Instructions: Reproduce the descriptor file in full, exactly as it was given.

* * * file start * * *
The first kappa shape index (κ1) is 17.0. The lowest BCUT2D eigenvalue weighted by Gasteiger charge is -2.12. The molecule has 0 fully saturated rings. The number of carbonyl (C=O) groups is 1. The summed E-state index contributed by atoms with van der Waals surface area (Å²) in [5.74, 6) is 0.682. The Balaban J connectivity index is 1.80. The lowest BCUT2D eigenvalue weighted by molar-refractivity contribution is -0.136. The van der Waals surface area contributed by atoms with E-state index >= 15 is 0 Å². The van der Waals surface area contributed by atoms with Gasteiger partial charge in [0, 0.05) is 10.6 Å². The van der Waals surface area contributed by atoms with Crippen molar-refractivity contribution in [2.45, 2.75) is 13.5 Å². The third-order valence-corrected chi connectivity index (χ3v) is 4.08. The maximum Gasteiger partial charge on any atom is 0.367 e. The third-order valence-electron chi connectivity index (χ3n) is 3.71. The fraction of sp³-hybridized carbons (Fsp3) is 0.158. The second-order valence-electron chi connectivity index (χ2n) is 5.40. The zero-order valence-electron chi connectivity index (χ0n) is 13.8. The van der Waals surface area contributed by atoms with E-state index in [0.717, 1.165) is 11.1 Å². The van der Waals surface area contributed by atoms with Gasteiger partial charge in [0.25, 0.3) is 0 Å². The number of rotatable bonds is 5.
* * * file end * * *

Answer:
The first kappa shape index (κ1) is 17.0. The lowest BCUT2D eigenvalue weighted by Gasteiger charge is -2.12. The molecule has 0 fully saturated rings. The number of carbonyl (C=O) groups is 1. The summed E-state index contributed by atoms with van der Waals surface area (Å²) in [5.74, 6) is 0.682. The Balaban J connectivity index is 1.80. The lowest BCUT2D eigenvalue weighted by molar-refractivity contribution is -0.136. The van der Waals surface area contributed by atoms with E-state index >= 15 is 0 Å². The van der Waals surface area contributed by atoms with Gasteiger partial charge in [0, 0.05) is 10.6 Å². The van der Waals surface area contributed by atoms with Crippen molar-refractivity contribution in [2.45, 2.75) is 13.5 Å². The third-order valence-corrected chi connectivity index (χ3v) is 4.08. The maximum Gasteiger partial charge on any atom is 0.367 e. The third-order valence-electron chi connectivity index (χ3n) is 3.71. The fraction of sp³-hybridized carbons (Fsp3) is 0.158. The second-order valence-electron chi connectivity index (χ2n) is 5.40. The zero-order valence-electron chi connectivity index (χ0n) is 13.8. The van der Waals surface area contributed by atoms with E-state index in [0.717, 1.165) is 11.1 Å². The van der Waals surface area contributed by atoms with Gasteiger partial charge in [0.25, 0.3) is 0 Å². The number of rotatable bonds is 5.